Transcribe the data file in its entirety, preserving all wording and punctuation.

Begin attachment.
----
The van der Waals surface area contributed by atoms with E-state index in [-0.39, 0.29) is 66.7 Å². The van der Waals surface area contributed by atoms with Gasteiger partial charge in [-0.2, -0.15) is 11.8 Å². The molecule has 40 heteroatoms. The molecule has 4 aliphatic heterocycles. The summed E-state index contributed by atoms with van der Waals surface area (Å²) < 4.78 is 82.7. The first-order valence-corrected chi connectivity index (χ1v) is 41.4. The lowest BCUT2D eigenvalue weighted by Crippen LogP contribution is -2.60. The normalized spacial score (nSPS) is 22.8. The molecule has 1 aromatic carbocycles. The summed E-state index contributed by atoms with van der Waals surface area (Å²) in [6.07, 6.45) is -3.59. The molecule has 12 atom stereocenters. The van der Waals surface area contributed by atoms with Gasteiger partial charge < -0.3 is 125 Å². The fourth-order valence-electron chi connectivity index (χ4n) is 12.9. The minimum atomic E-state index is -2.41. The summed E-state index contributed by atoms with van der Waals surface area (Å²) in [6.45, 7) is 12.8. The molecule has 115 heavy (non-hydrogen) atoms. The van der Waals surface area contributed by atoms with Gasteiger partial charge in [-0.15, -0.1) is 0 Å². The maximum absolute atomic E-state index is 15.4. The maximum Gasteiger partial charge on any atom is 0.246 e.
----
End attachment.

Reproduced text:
The van der Waals surface area contributed by atoms with E-state index in [-0.39, 0.29) is 66.7 Å². The van der Waals surface area contributed by atoms with Gasteiger partial charge in [-0.2, -0.15) is 11.8 Å². The molecule has 40 heteroatoms. The molecule has 4 aliphatic heterocycles. The summed E-state index contributed by atoms with van der Waals surface area (Å²) < 4.78 is 82.7. The first-order valence-corrected chi connectivity index (χ1v) is 41.4. The lowest BCUT2D eigenvalue weighted by Crippen LogP contribution is -2.60. The normalized spacial score (nSPS) is 22.8. The molecule has 1 aromatic carbocycles. The summed E-state index contributed by atoms with van der Waals surface area (Å²) in [6.07, 6.45) is -3.59. The molecule has 12 atom stereocenters. The van der Waals surface area contributed by atoms with Gasteiger partial charge < -0.3 is 125 Å². The fourth-order valence-electron chi connectivity index (χ4n) is 12.9. The minimum atomic E-state index is -2.41. The summed E-state index contributed by atoms with van der Waals surface area (Å²) in [6.45, 7) is 12.8. The molecule has 115 heavy (non-hydrogen) atoms. The van der Waals surface area contributed by atoms with Gasteiger partial charge in [-0.15, -0.1) is 0 Å². The maximum absolute atomic E-state index is 15.4. The maximum Gasteiger partial charge on any atom is 0.246 e.